Kyrie eleison Christe eleison – One of the most important prayers in the Catholic Mass

Kyrie eleison is one of the most important prayers in the Catholic Mass. Very similar to the familiar prayer in orthodox church and some other Christian churches. Kyrie eleison falls within a range of songs Ordinarium Missae, this is the kind of song which text does not change. The rest are Credo, Sanctus, Agnus Dei and Ite Missa est.

The word Kyrie or Kyrios is Jehovah – God – the Lord. This name is often used in the Bible: eg. At stormy seas disciples wake Jesus with shouts of: “Lord save us!“(Mt 8,25); Canaanite woman: “Lord, have mercy on me” (Mt 15.22). This is a call for compassion, and also simply Credo – Faith.

Name Kyrie (Greek Κύριε) is vocative of the word Κύριος [Kyrios] = Lord (meaning God). Prayer Kyrie was also often set to music.

“Mercy” is an old word. During its long history, it has acquired a very rich meaning. In Greek, the language of the New Testament, the word for mercy is eleos. This word is familiar to us from the prayer Kyrie eleison, which is a call for the Lord’s mercy.

In the first Christian communities these prayers were prayed alternately with the deacons, which listed the various purposes for which they prayed, and the people answered with “Lord, have mercy!” As such litanies easily extended the Holy Mass it was later without the purposes and people sang only “Lord have mercy.” The number of repetitions was unlimited. For example, on Good Friday, Coptic Christians repeated “Lord have mercy.” about a hundred times.

In the sixth century and even before becomes, “Lord, have mercy” stand-alone song. In a letter from Pope Gregory the Great John in Syracuse he provides for the implementation of the tributes. He says: a clericis dicitur, a Pópulo respondetur “, therefore, that first the clergy sings, then the faithful respond, while in the East, the Greeks clergy sang along with the congregation.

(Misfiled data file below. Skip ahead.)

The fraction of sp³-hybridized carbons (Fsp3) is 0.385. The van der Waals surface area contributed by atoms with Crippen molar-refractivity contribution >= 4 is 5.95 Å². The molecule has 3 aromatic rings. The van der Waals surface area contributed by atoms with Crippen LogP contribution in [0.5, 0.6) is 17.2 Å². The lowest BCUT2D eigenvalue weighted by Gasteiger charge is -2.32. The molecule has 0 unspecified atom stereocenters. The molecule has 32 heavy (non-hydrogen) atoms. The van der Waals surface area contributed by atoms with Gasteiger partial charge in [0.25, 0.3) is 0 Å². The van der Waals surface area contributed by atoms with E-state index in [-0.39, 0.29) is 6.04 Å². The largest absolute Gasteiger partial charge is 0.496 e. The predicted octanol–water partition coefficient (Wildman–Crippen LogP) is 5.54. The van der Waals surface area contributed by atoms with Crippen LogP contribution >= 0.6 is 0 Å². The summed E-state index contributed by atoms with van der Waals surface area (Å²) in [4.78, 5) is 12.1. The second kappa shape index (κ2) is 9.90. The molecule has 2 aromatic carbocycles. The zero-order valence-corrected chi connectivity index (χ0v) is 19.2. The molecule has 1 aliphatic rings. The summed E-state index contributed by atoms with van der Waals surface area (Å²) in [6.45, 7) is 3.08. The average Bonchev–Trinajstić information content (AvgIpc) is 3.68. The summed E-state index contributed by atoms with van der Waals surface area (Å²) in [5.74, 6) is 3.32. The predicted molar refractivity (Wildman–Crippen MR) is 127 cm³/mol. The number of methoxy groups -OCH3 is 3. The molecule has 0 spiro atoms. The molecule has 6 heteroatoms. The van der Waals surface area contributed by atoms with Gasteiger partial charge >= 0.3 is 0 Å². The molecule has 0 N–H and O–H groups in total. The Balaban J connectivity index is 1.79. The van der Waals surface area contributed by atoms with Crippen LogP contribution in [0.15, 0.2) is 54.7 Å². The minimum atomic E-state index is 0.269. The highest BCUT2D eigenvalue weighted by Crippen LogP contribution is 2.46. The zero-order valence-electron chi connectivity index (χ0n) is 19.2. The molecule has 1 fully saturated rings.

In the 9th century the number of exclaims was limited to nine. To avoid needing nine times in a row the same terms, they changed the three middle exclamations. They called Savior by his other name as Christ.

In the Catholic Mass, the prayer Kyrie appears in the introductory part of the Holy Mass just before the variable part of the Mass, called Glory. After the Second Vatican Council, all Mass prayers can be prayed in their native language. For many centuries were bow prayers by the rule in Latin, but Kyrie always in Greek.

Kyrie eleison Christe eleison

The Prayer consists of three parts – the first part is dedicated to God the Father, to the God the Son the second part and the third part to the Holy Spirit.

Traditionally, each of the three parts is repeated three times, which further emphasizes the Holy Trinity. Today it is more common twice – first prays the priest, then the people repeat the text again. The text is simple:

  • Greek original: Κύριε ἐλέησον. Χριστὲ ἐλέησον. Κύριε ἐλέησον.
  • Latin transcript: Kyrie eleison. Christe eleison. Kyrie eleison.

Although today the number of, “Lord, have mercy” is limited to three, we can, for various reasons or circumstances repeat it several times. Only then will all faithful will as one feel, not only in thanks but also in the petition.

The general scheme of the Roman missal, Kyrie eleison – “Lord, have mercy”

After the Penitential Act it is always, “Lord, have mercy” if these words were not already in common repentance. Since this is a song by which the faithful call to the Lord and ask his mercy, it is usually implemented by all, the people and the choir or singer.

Exclamation is usually repeated nine times, but can be repeated even more, if required by the nature of each language, musical reasons or circumstances. If “Lord, have mercy,” is sung as part of the common repentance before each exclaiming we add additional text (tropus)